WIU Researcher Aims to Improve Pennycress Through Gene Editing


Win Phippen of Western Illinois University's Agriculture Department, have recently received a grant through the U.S. Department of Agriculture and the U.S. Department of Energy to advance research on pennycress, which has potential as a biodiesel feedstock.

Pennycress is a winter annual and can be planted in fall, overwinter and be harvested in the spring, with soybean crop planted behind it. However, pennycress' seed shattering is a primary issue. Phippen proposed that pennycress could be improved through gene editing.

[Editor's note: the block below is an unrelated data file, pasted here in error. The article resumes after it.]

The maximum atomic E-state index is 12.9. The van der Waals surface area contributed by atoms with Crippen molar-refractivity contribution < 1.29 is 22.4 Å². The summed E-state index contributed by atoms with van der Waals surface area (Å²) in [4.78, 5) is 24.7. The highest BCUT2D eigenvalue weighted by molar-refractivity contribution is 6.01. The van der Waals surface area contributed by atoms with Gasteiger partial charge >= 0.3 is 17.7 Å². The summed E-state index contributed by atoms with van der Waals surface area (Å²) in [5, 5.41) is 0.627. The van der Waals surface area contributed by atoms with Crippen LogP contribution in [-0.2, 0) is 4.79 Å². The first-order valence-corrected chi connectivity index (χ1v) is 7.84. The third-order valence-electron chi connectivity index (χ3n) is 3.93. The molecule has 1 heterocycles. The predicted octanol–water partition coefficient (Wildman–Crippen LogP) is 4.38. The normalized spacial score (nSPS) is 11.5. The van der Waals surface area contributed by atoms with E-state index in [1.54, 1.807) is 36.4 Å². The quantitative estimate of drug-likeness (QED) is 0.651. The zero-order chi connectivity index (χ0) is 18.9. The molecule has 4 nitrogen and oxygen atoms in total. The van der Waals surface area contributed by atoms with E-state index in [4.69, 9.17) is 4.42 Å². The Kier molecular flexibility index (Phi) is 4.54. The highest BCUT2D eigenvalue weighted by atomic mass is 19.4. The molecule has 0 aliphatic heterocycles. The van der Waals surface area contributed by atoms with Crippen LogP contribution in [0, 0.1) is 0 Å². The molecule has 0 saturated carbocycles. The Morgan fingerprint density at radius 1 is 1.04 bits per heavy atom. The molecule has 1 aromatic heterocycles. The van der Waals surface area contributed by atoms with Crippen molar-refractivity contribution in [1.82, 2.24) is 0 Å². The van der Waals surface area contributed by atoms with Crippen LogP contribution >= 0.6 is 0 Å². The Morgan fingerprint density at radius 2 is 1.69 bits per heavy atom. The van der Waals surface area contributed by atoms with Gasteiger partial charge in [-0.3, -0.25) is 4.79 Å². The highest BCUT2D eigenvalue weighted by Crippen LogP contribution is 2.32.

Phippen said that pennycress could be light years ahead of corn and soybeans in terms of breeding because it is closely related to Arabidopsis, a model plant for the gene editing technique CRISPR-cas9. Applying CRISPR to pennycress enables optimization of its characters to be more suitable for biodiesel production.


This article is part of the Crop Biotech Update, a weekly summary of world developments in agri-biotech for developing countries, produced by the Global Knowledge Center on Crop Biotechnology, International Service for the Aquisition of Agri-Biotech Applications SEAsiaCenter (ISAAA)

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